Study finds new mothers are resistant to stress

November 11, 2003

NEW BRUNSWICK/PISCATAWAY, N.J. -- New mothers are calmer under pressure and deal with adversity better, suggests a new study at Rutgers, The State University of New Jersey.

The study, conducted by Professor Tracey Shors from the department of psychology and the W. M. Keck Center for Collaborative Neuroscience at Rutgers, and graduate student Benedetta Leuner, found that female rats during the postpartum period are less anxious and more resistant to stress than females without offspring. The researchers presented their findings Monday (Nov. 10) at the annual meeting of the Society of Neuroscience in New Orleans, La.

"Our results demonstrated that postpartum female rats show very different and unique responses to stress compared to females without reproductive and maternal experience," Shors says. In virgin rats, exposure to stress severely impaired new learning and increased anxiety. In contrast, stressful events did not affect learning or anxiety behavior in rats with new offspring. The researchers theorize that some cognitive and emotional responses to stressful experiences may be suppressed during the postpartum period.

These findings are the first to show that learning is maintained in new mothers, even in the face of stressful life events. "It is probably good for new mothers to be able to learn effectively regardless of life stressors, especially when it comes to taking care of their young," says Shors. "Our results show that the female response to stressful experience is dynamic and can change dramatically during different stages of reproductive life."

Shors and Leuner believe that these data in rats may relate to mental illness in humans. Women are more susceptible than men to mental disorders associated with stress and stressful life events such as depression, generalized anxiety and posttraumatic stress disorder. By examining the impact of stress on cognitive and emotional function during various stages of reproductive life, such as the postpartum period, scientists may begin to understand the reasons for the high incidence of mental illness in females, especially postpartum depression and psychosis.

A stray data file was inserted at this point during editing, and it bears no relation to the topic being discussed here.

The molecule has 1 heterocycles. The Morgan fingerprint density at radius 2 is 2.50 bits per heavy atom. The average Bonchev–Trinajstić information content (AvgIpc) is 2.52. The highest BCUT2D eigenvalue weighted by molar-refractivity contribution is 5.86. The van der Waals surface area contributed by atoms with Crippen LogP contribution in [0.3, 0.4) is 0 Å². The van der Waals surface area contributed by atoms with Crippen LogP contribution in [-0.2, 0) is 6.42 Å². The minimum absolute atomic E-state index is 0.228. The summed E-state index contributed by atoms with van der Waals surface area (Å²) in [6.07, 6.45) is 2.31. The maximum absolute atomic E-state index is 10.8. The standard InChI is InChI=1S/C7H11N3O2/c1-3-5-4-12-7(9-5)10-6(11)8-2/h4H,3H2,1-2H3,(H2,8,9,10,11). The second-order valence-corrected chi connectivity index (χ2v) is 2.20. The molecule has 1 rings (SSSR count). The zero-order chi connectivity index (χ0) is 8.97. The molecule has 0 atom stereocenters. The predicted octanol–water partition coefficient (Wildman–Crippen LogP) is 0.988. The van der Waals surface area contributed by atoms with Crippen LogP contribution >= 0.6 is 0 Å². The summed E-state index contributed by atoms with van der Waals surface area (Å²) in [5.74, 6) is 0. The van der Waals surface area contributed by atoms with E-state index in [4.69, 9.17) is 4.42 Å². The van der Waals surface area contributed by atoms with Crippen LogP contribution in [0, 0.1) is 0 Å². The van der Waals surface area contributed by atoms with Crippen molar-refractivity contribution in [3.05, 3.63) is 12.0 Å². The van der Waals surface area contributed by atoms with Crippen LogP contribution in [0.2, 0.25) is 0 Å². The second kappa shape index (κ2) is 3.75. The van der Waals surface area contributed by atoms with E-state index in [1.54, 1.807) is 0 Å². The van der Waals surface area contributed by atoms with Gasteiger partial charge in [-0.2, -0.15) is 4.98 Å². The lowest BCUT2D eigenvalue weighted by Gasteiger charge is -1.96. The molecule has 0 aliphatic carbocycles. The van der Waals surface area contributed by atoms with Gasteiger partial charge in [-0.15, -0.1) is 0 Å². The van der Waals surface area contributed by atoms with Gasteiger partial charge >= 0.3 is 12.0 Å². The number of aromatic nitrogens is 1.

In their next studies, the researchers will be addressing the age-old question: Is it nurture or nature? Is the stress response suppressed because of behaviors that occur during motherhood, such as those directly involving nurture and care for their young, or is it mediated by the very different hormonal environment within the postpartum female?

Rutgers University

Related Stress Articles from Brightsurf:

Stress-free gel
Researchers at The University of Tokyo studied a new mechanism of gelation using colloidal particles.

Early life stress is associated with youth-onset depression for some types of stress but not others
Examining the association between eight different types of early life stress (ELS) and youth-onset depression, a study in JAACAP, published by Elsevier, reports that individuals exposed to ELS were more likely to develop a major depressive disorder (MDD) in childhood or adolescence than individuals who had not been exposed to ELS.

Red light for stress
Researchers from the Institute of Industrial Science at The University of Tokyo have created a biphasic luminescent material that changes color when exposed to mechanical stress.

How do our cells respond to stress?
Molecular biologists reverse-engineer a complex cellular structure that is associated with neurodegenerative diseases such as ALS

How stress remodels the brain
Stress restructures the brain by halting the production of crucial ion channel proteins, according to research in mice recently published in JNeurosci.

Why stress doesn't always cause depression
Rats susceptible to anhedonia, a core symptom of depression, possess more serotonin neurons after being exposed to chronic stress, but the effect can be reversed through amygdala activation, according to new research in JNeurosci.

How plants handle stress
Plants get stressed too. Drought or too much salt disrupt their physiology.

Stress in the powerhouse of the cell
University of Freiburg researchers discover a new principle -- how cells protect themselves from mitochondrial defects.

Measuring stress around cells
Tissues and organs in the human body are shaped through forces generated by cells, that push and pull, to ''sculpt'' biological structures.

Cellular stress at the movies
For the first time, biological imaging experts have used a custom fluorescence microscope and a novel antibody tagging tool to watch living cells undergoing stress.

Read More: Stress News and Stress Current Events is a participant in the Amazon Services LLC Associates Program, an affiliate advertising program designed to provide a means for sites to earn advertising fees by advertising and linking to